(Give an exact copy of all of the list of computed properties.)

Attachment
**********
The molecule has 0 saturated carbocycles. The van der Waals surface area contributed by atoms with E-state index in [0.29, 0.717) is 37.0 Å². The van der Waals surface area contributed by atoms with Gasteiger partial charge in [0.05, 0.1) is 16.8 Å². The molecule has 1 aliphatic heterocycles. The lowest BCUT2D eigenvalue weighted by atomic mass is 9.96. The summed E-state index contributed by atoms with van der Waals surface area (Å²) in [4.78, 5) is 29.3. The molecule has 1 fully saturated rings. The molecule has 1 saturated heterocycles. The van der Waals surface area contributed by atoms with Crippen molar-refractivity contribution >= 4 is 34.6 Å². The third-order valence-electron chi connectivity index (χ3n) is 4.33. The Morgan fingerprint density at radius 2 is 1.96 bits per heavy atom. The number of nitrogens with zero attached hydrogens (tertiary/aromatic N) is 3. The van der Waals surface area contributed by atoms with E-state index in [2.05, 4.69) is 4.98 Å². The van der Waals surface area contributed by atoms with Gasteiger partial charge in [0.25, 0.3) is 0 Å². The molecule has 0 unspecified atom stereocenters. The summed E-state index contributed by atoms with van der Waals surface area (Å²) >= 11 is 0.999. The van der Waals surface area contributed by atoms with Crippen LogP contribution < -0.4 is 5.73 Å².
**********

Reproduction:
The molecule has 0 saturated carbocycles. The van der Waals surface area contributed by atoms with E-state index in [0.29, 0.717) is 37.0 Å². The van der Waals surface area contributed by atoms with Gasteiger partial charge in [0.05, 0.1) is 16.8 Å². The molecule has 1 aliphatic heterocycles. The lowest BCUT2D eigenvalue weighted by atomic mass is 9.96. The summed E-state index contributed by atoms with van der Waals surface area (Å²) in [4.78, 5) is 29.3. The molecule has 1 fully saturated rings. The molecule has 1 saturated heterocycles. The van der Waals surface area contributed by atoms with Crippen molar-refractivity contribution >= 4 is 34.6 Å². The third-order valence-electron chi connectivity index (χ3n) is 4.33. The Morgan fingerprint density at radius 2 is 1.96 bits per heavy atom. The number of nitrogens with zero attached hydrogens (tertiary/aromatic N) is 3. The van der Waals surface area contributed by atoms with E-state index in [2.05, 4.69) is 4.98 Å². The van der Waals surface area contributed by atoms with Gasteiger partial charge in [0.25, 0.3) is 0 Å². The molecule has 0 unspecified atom stereocenters. The summed E-state index contributed by atoms with van der Waals surface area (Å²) >= 11 is 0.999. The van der Waals surface area contributed by atoms with Crippen LogP contribution < -0.4 is 5.73 Å².